Pack on the Mass, Without Adding Fat
by: Robbie Durand
Branched-chain amino acid (BCAA) supplementation has been shown to increase protein synthesis and decrease muscle protein breakdown. BCAA are a group of essential amino acids that are a major substrate for protein synthesis and recovery. Many studies have shown that BCAA can enhance muscle recuperation, increase muscle strength, and may even enhance testosterone production. One of the lesser known effects of BCAA’s is that BCAA use has been associated with body fat loss. For example, one study of wrestlers found that BCAA supplementation with energy restriction was more effective in reducing body fat than energy restriction alone. In that study, a combination of moderate energy restriction and BCAA supplementation was found to reduce body weight and visceral adipose tissue in a short-term intervention. Those consuming the high-BCAA diet had the greatest reduction in body weight and body fat percentage. Another population study based on a 24-h recall dietary survey suggested a negative association between BCAA intake and obesity. Meaning the larger the intake of BCAAs, the lower the incidence of obesity. A new study published in the Journal of Nutrients reports that higher BCAA in the diet was associated with lower obesity.
A total of 948 randomly recruited participants were asked to finish our Internet-based dietary questionnaire. Associations between dietary BCAA ratio and prevalence of overweight/obesity and abdominal obesity were analyzed. Dietary BCAA ratio in obese participants was significantly lower than non-obese participants. The researchers found negative correlations between the ratio of dietary BCAA and body mass index (BMI) or waist circumference. This means higher BCAA was associated with a lower waist circumference. Further studies indicated that dietary BCAA ratio was inversely associated with 2-h postprandial glucose (2 h-PG) and status of inflammation. In conclusion, a higher ratio of dietary BCAA is inversely associated with the prevalence of obesity, postprandial glucose and status of inflammation in young northern Chinese adults. The researchers had a few ideas as to why the BCAA group had lower body weight and waist circumference. They suspect the amino acid leucine could impact leptin, an adipose-derived hormone regulating energy intake and expenditure. Also, leucine has been found to have appetite suppressing effects in the brain as well. This study suggests that taking BCAA’s can not only increase lean muscle mass but also may contribute to reduced fat mass as well.
14 Grams of BCAA Prevents Lean Muscle Mass Loss
Nutritional supplements such as branched-chain amino acids (BCAA; valine, leucine, isoleucine) may augment or stimulate skeletal muscle regeneration by suppressing post-exercise protein degradation, therefore leading to greater gains in lean mass. The newest research published in the prestigious Journal of International Society of Sports Nutrition reports that BCAA supplementation in trained individuals performing resistance training while on a hypocaloric diet can maintain lean mass and preserve skeletal muscle performance while losing fat mass.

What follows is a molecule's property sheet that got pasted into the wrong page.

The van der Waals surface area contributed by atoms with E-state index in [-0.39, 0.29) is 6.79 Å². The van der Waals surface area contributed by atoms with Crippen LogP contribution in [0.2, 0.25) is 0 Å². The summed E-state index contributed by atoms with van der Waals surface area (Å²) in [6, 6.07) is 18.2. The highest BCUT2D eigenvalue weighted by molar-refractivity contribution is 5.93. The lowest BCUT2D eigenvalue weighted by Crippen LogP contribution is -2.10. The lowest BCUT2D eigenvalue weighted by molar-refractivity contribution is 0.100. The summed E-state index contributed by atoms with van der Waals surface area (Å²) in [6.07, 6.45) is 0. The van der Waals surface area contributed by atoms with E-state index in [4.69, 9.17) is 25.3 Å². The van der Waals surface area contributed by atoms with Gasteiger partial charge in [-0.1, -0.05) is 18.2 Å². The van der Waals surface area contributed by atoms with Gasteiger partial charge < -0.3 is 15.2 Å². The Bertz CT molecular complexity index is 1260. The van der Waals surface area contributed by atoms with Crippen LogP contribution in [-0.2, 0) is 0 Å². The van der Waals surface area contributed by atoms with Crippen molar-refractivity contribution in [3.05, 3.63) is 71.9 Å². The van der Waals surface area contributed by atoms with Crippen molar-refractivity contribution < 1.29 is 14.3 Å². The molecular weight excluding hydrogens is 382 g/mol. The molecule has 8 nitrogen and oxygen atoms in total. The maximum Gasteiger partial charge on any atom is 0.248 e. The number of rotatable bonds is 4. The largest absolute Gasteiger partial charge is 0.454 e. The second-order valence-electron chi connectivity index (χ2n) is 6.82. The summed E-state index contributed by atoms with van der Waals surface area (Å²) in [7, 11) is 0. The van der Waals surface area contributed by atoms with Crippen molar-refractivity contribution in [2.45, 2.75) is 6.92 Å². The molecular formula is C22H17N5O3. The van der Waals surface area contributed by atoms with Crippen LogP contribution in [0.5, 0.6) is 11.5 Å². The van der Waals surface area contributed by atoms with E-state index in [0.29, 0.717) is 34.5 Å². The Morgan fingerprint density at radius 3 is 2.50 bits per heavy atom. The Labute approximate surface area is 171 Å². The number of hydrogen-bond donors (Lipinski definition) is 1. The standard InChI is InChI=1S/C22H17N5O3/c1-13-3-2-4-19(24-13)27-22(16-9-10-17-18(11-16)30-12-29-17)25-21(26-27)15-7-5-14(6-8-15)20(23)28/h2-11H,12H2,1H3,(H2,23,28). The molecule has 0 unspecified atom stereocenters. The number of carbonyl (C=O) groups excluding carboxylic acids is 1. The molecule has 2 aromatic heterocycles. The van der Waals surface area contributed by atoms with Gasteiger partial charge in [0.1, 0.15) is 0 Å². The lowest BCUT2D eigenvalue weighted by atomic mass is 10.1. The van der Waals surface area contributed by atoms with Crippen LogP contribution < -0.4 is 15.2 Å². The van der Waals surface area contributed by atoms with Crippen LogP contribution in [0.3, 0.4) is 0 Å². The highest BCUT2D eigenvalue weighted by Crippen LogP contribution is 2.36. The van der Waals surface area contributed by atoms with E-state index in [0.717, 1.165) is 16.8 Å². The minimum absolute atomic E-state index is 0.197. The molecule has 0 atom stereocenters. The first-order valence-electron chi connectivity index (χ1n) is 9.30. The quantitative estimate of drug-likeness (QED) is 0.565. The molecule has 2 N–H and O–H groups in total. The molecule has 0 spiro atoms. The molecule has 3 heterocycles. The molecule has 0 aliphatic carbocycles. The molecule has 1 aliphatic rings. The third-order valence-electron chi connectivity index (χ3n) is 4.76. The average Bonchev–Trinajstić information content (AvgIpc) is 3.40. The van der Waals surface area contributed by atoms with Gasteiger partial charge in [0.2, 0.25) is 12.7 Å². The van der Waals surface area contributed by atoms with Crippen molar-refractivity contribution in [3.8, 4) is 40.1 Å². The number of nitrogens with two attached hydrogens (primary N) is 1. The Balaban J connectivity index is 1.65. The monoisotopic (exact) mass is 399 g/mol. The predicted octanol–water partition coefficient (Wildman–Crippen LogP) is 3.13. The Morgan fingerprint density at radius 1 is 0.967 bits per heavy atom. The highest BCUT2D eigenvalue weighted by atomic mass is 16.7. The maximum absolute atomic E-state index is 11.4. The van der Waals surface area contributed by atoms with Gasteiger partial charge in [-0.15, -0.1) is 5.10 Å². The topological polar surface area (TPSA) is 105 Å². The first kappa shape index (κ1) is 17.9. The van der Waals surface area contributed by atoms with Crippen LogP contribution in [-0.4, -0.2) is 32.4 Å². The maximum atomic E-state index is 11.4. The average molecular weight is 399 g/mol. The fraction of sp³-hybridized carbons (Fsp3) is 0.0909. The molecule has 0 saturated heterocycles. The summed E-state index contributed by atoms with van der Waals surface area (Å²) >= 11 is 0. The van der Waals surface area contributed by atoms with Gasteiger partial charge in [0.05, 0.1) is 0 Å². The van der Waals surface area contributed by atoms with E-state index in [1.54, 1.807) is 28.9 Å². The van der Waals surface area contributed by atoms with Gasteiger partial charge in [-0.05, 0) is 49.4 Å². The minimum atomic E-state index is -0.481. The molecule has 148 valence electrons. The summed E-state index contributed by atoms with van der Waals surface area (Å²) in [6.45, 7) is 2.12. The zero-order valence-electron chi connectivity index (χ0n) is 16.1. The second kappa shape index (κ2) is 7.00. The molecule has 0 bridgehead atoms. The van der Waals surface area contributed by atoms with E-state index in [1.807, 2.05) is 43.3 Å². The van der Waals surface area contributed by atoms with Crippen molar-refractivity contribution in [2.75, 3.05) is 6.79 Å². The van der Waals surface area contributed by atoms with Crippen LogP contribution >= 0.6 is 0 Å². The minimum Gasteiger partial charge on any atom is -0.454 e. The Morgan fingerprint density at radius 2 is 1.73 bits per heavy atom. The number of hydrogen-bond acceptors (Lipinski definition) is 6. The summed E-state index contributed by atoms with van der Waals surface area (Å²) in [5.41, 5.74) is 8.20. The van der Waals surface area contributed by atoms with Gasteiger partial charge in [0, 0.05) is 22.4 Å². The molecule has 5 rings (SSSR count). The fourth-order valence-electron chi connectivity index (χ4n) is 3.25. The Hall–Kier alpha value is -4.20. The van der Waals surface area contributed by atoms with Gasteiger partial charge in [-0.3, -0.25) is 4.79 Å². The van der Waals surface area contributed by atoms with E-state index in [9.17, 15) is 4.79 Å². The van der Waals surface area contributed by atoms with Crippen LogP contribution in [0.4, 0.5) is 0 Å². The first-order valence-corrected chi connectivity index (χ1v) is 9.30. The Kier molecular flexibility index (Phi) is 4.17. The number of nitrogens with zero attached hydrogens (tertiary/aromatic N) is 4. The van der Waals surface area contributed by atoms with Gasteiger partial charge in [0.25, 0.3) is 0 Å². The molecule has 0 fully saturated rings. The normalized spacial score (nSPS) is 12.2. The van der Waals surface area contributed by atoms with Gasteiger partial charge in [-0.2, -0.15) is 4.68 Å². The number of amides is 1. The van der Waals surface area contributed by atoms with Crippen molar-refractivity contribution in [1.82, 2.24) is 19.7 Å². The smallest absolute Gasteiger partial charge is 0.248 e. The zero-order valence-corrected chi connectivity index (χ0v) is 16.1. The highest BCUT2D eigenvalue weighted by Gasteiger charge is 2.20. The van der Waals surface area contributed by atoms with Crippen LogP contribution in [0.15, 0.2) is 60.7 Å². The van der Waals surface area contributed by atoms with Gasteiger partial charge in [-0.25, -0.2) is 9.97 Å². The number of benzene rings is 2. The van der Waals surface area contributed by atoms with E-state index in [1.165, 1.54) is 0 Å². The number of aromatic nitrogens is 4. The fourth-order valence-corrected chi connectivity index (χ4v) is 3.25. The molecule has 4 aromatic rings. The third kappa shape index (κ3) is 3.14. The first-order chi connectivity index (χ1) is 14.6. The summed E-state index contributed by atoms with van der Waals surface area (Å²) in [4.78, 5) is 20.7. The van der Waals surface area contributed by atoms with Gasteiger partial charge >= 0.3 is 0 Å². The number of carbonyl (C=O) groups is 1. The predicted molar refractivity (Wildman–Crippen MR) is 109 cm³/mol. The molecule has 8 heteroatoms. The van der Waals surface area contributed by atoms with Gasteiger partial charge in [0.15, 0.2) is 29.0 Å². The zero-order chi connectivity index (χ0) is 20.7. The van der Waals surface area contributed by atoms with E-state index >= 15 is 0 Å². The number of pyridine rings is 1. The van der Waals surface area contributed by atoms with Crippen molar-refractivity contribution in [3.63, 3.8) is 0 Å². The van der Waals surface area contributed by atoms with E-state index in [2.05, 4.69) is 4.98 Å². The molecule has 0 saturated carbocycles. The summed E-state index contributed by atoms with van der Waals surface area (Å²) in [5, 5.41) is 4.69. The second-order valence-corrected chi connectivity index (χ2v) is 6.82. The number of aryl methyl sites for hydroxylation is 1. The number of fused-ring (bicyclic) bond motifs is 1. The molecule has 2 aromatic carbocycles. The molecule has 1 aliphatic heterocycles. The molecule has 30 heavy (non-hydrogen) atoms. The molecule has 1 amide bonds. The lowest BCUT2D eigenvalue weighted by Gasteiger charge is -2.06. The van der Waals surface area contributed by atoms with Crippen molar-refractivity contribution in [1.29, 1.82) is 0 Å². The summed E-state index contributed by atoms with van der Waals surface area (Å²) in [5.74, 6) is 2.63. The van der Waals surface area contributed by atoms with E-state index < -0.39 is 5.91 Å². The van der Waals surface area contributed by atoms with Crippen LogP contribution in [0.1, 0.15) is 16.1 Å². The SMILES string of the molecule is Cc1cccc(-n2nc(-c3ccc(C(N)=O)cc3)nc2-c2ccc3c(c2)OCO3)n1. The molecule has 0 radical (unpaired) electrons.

Seventeen resistance-trained males (21–28 years of age) were randomized to a BCAA group or a carbohydrate (CHO) group who both received their respective supplement during the 8 weeks of a prescribed body building style resistance training protocol. Subjects were prescribed a low calorie “cutting” diet that was to be followed during the study. Each participant was randomly assigned to either the BCAA supplement group (BCAA; 14 grams of a BCAA nutritional supplement containing seven grams of BCAA prior to and following each workout for a total of 14 g of BCAA) or the carbohydrate dietary supplement (CHO; 14 g of a carbohydrate based nutritional supplement (POWERADE ®) prior to and following each workout).
All subjects performed a progressive bodybuilding split style resistance-training program 4 days per week for the 8-week study duration. At the end of the study, both the BCAA and carbohydrate group exhibited changes in body composition, though the groups responded differently to the intervention. The BCAA group lost fat mass and maintained lean mass while the carbohydrate group lost lean mass and body mass. Both groups increased 1RM squat, but the increase in the BCAA group was greater than the carbohydrate group. The BCAA group increased 1RM bench press while the carbohydrate group decreased strength. These results show that BCAA supplementation in trained individuals performing resistance training while on a hypocaloric diet can maintain lean mass and preserve skeletal muscle performance while losing fat mass.
Dudgeon, W, D., Kelley, E, P., & Scheett, T, P. (2016). In a single-blind, matched group design: branched-chain amino acid supplementation and resistance training maintains lean body mass during a caloric restricted diet. Journal of the International Society of Sports Nutrition. 13:1
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